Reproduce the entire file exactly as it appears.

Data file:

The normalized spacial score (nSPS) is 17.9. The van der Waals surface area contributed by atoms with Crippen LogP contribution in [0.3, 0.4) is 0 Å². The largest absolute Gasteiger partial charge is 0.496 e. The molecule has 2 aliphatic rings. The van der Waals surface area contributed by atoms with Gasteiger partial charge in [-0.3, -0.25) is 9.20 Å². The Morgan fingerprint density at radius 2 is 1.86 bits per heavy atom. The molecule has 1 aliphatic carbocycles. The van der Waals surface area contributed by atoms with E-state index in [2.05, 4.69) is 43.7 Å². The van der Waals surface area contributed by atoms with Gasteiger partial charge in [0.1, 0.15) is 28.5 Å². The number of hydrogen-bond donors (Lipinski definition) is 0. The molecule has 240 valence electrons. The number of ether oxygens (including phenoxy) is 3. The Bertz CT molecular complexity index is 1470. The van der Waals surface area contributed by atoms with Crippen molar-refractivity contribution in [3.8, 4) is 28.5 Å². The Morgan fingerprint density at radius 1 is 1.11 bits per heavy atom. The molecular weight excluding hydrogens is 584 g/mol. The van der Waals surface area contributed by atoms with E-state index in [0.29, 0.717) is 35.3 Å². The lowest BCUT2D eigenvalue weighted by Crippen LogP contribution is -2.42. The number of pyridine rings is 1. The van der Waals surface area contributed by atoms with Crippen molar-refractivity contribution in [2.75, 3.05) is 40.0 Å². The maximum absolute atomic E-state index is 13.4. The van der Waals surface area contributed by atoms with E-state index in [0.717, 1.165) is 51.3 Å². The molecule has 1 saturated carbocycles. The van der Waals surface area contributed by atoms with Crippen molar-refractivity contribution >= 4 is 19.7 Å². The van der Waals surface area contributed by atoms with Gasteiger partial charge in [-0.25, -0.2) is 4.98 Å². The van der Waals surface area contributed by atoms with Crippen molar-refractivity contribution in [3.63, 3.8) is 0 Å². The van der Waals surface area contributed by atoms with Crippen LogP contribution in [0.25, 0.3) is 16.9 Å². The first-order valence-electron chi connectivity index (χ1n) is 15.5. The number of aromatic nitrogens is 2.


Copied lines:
The normalized spacial score (nSPS) is 17.9. The van der Waals surface area contributed by atoms with Crippen LogP contribution in [0.3, 0.4) is 0 Å². The largest absolute Gasteiger partial charge is 0.496 e. The molecule has 2 aliphatic rings. The van der Waals surface area contributed by atoms with Gasteiger partial charge in [-0.3, -0.25) is 9.20 Å². The Morgan fingerprint density at radius 2 is 1.86 bits per heavy atom. The molecule has 1 aliphatic carbocycles. The van der Waals surface area contributed by atoms with E-state index in [2.05, 4.69) is 43.7 Å². The van der Waals surface area contributed by atoms with Gasteiger partial charge in [0.1, 0.15) is 28.5 Å². The number of hydrogen-bond donors (Lipinski definition) is 0. The molecule has 240 valence electrons. The number of ether oxygens (including phenoxy) is 3. The Bertz CT molecular complexity index is 1470. The van der Waals surface area contributed by atoms with Crippen molar-refractivity contribution in [3.8, 4) is 28.5 Å². The Morgan fingerprint density at radius 1 is 1.11 bits per heavy atom. The molecular weight excluding hydrogens is 584 g/mol. The van der Waals surface area contributed by atoms with E-state index in [0.29, 0.717) is 35.3 Å². The lowest BCUT2D eigenvalue weighted by Crippen LogP contribution is -2.42. The number of pyridine rings is 1. The van der Waals surface area contributed by atoms with Crippen molar-refractivity contribution in [2.75, 3.05) is 40.0 Å². The maximum absolute atomic E-state index is 13.4. The van der Waals surface area contributed by atoms with E-state index in [0.717, 1.165) is 51.3 Å². The molecule has 1 saturated carbocycles. The van der Waals surface area contributed by atoms with Crippen molar-refractivity contribution >= 4 is 19.7 Å². The van der Waals surface area contributed by atoms with Gasteiger partial charge in [-0.25, -0.2) is 4.98 Å². The van der Waals surface area contributed by atoms with Crippen molar-refractivity contribution in [3.63, 3.8) is 0 Å². The van der Waals surface area contributed by atoms with Crippen LogP contribution in [0.25, 0.3) is 16.9 Å². The first-order valence-electron chi connectivity index (χ1n) is 15.5. The number of aromatic nitrogens is 2.